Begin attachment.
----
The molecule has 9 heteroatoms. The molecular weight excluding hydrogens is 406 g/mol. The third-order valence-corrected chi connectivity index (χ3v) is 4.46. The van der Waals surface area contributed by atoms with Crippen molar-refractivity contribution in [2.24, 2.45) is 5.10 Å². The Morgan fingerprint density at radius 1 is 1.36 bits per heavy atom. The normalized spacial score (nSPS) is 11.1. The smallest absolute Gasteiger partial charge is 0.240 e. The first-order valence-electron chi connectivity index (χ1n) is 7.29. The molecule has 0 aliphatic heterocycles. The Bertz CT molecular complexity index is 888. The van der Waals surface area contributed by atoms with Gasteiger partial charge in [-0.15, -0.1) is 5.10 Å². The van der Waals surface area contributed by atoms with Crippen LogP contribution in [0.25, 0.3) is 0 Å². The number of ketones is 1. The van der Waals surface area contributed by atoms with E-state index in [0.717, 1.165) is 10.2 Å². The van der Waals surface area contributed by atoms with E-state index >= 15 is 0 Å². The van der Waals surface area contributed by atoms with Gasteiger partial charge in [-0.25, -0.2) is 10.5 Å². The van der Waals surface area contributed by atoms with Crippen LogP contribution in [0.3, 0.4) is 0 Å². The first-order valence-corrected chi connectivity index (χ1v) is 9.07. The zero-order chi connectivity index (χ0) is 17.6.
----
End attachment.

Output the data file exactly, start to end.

The molecule has 9 heteroatoms. The molecular weight excluding hydrogens is 406 g/mol. The third-order valence-corrected chi connectivity index (χ3v) is 4.46. The van der Waals surface area contributed by atoms with Crippen molar-refractivity contribution in [2.24, 2.45) is 5.10 Å². The Morgan fingerprint density at radius 1 is 1.36 bits per heavy atom. The normalized spacial score (nSPS) is 11.1. The smallest absolute Gasteiger partial charge is 0.240 e. The first-order valence-electron chi connectivity index (χ1n) is 7.29. The molecule has 0 aliphatic heterocycles. The Bertz CT molecular complexity index is 888. The van der Waals surface area contributed by atoms with Gasteiger partial charge in [-0.15, -0.1) is 5.10 Å². The van der Waals surface area contributed by atoms with Crippen LogP contribution in [0.25, 0.3) is 0 Å². The number of ketones is 1. The van der Waals surface area contributed by atoms with E-state index in [0.717, 1.165) is 10.2 Å². The van der Waals surface area contributed by atoms with E-state index >= 15 is 0 Å². The van der Waals surface area contributed by atoms with Gasteiger partial charge in [-0.25, -0.2) is 10.5 Å². The van der Waals surface area contributed by atoms with Crippen LogP contribution in [0.3, 0.4) is 0 Å². The first-order valence-corrected chi connectivity index (χ1v) is 9.07. The zero-order chi connectivity index (χ0) is 17.6.